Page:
“I don’t think there’s ever a reason to wear really high heels in Our Town – I mean except for a lark,” mused Linda. “I think men could go their whole lives in Our Town and never have to wear a tuxedo.” She looked at her caregiver’s well-worn shirt. “Soupster, do you own even one suit?”

The Soupster put a white sock over Linda’s foot and stretched it carefully up over the bandage. He stood up to survey his neat work.

“Have you ever even worn a tuxedo, Soupster?” said Linda, an edge to her voice. “Are you even listening to me?”

“I got it,” the Soupster insisted, “Never wear high-heeled Xtra Tufs with a tuxedo in Our Town. Counter-irritation. How does your leg feel now?”

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Comments Off on Our Town – June 16, 2011

Our Town – June 16, 2011

| Crime, Our Town, Small Town Stuff, Youth | June 16, 2011

“Lock your car,” said the old TV ad. “Take your keys. Don’t make a good boy go bad.”

The Soupster was proud that Our Town disproved the above. He was sure he was not the only person in town to regularly leave his car unlocked, which didn’t seem to be making good boys go bad.

The good boys who went bad seemed to do so of their own volition, despite the wealth of unlocked cars Our Town offered. And the bad boys who went good also seemed to be piloting their own ships. Not to mention all the good and bad girls.

Now, the Soupster did usually take his keys out of his unlocked car, if for no other reason than his car made an unpleasant clanging if he didn’t. Maybe, if he had left the keys in the ignition a few times, he would have made a good boy go bad. Not that he wanted to.

How the Soupster thought he might make a good boy go bad was by leaving enticing items on the front seat of said unlocked car. A bag of donuts or burgers, current magazines fresh from the post office, a spiffy new tool – those kinds of things.

Or a rented DVD.

The DVD in question was “Fair Game” about the Valerie Plame incident – she was a CIA field operative (spy) whose identity was revealed for political reasons. A thick conspiracy full of twists and turns.

And that intrigue must have infected the Soupster, because later in the evening, when he went to find the movie and couldn’t, he thought that a good boy might have gone bad and stolen the DVD.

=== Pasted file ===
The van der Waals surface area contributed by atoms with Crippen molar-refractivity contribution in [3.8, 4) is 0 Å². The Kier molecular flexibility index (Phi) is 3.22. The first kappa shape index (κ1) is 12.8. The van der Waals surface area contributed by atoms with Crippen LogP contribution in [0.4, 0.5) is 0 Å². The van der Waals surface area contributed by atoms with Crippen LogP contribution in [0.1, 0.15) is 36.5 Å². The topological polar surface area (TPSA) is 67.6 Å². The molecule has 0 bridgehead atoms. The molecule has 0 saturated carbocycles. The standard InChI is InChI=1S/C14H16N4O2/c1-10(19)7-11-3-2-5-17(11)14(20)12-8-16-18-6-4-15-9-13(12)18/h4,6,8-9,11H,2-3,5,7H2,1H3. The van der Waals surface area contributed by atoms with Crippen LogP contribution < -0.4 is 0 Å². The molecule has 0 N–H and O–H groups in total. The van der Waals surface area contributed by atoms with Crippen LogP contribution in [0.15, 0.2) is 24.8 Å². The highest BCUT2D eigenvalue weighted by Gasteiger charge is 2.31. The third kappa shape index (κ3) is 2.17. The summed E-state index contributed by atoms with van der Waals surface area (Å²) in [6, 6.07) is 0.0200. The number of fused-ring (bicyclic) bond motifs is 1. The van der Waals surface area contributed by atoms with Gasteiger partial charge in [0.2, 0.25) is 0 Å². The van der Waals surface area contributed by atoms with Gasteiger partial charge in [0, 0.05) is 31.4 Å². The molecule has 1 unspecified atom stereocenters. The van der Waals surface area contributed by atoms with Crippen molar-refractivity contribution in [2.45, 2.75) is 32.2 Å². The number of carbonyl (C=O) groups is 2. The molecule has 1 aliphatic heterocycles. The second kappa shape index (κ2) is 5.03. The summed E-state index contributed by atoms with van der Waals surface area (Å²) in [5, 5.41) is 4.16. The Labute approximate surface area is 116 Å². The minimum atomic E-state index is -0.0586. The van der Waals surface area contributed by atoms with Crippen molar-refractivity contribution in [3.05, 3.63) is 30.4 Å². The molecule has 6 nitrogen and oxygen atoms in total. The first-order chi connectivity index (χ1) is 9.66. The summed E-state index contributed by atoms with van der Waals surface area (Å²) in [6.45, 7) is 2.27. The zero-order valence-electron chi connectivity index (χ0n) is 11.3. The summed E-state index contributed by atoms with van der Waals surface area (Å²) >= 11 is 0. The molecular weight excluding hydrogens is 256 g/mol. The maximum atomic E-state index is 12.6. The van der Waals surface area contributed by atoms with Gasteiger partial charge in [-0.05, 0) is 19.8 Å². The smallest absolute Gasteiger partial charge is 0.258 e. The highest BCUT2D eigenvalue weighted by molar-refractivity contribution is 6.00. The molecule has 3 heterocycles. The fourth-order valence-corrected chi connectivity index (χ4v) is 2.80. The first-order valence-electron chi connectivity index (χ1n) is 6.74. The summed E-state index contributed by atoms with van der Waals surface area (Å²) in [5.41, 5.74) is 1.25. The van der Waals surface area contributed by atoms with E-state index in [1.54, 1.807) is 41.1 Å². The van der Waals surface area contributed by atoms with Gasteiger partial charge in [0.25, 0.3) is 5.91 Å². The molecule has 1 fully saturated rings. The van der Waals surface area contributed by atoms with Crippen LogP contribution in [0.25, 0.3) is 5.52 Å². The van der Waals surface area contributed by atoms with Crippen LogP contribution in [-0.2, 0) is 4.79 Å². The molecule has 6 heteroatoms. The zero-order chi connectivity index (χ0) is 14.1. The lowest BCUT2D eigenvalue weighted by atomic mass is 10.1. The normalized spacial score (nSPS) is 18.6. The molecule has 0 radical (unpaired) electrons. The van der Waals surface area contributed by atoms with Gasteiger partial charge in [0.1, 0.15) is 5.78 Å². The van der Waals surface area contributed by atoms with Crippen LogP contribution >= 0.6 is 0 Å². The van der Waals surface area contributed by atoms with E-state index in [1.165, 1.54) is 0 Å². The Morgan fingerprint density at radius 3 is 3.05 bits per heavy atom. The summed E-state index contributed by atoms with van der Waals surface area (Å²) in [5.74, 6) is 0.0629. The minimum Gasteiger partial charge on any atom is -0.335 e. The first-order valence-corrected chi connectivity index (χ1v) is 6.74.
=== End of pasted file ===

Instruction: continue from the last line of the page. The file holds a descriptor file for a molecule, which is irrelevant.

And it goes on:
He knew Our Town was an honest place. He hated the old saying, “It’s the exception that proves the rule,” but he couldn’t help thinking that it applied in this case.

How much did DVDs cost to replace? $30? $50?

A small price to pay for the honest waters he got to swim in, the Soupster thought. It was almost a relief to know that Our Town had a limit to its honesty. You couldn’t go leaving $50 bills laying around and expect them to be there when you got back.

He went to bed a wiser, chastened man.

The next day had a glorious sun/cloud ratio and a sea breeze, so the Soupster decided to hoof it to the video store to further cement his new, sober outlook. He looked upon passersby, knowing now that every one of them probably had a dark side capable of all sorts of mischief – possibly least of all, pilfering “Fair Game” DVDs.

The Soupster swung open the door to the rental store. “I owe you some money,” he told the clerk. “Someone must have taken “Fair Game” from my car.”

“No one lifted anything, Silly,” said the clerk, after scrolling down her computer image to an entry on the Soupster’s account. “Someone found “Fair Game” in a parking lot and returned it for you.”

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Comments Off on Our Town – March 24, 2011

Our Town – March 24, 2011

| Guest Written, Lois Verbaan, Our Town, Small Town Stuff | March 24, 2011

Who’s Who in Our Town?!

“One thing I really like about living in Our Town,” Marci said, “is that after a while you start knowing the people you see and seeing the people you know. A hello here and a wave there makes the place feel like one big backyard.”

“Yeah, but not everyone likes that,” the Soupster pointed out. “My cousin Dave lives in Anchorage because of the ‘anonymity’. His Saturday morning routine includes a trip to Barnes and Noble for a read and a coffee. The irony is that by now, I bet the coffee baristas and most of the regulars know everything about him, except his name… You can tell a lot about a person by what they read. But I can see his point. At least the person at the next table isn’t going to know your family tree or anything else remotely private about you”.

Marci nodded in agreement. “The worst is seeing my counselor in public,” she said. “It makes me feel kinda naked. Like, the other shoppers see this normal adult doing the normal shopping thing; meanwhile, she knows that lurking just below the surface is this crazy animal, just waiting to be unleashed. I scare myself just thinking about it!”

“Counselors are like teachers,” the Soupster reflected. “You forget that they do normal things like go shopping or go to the gym. They probably even see shrinks themselves!”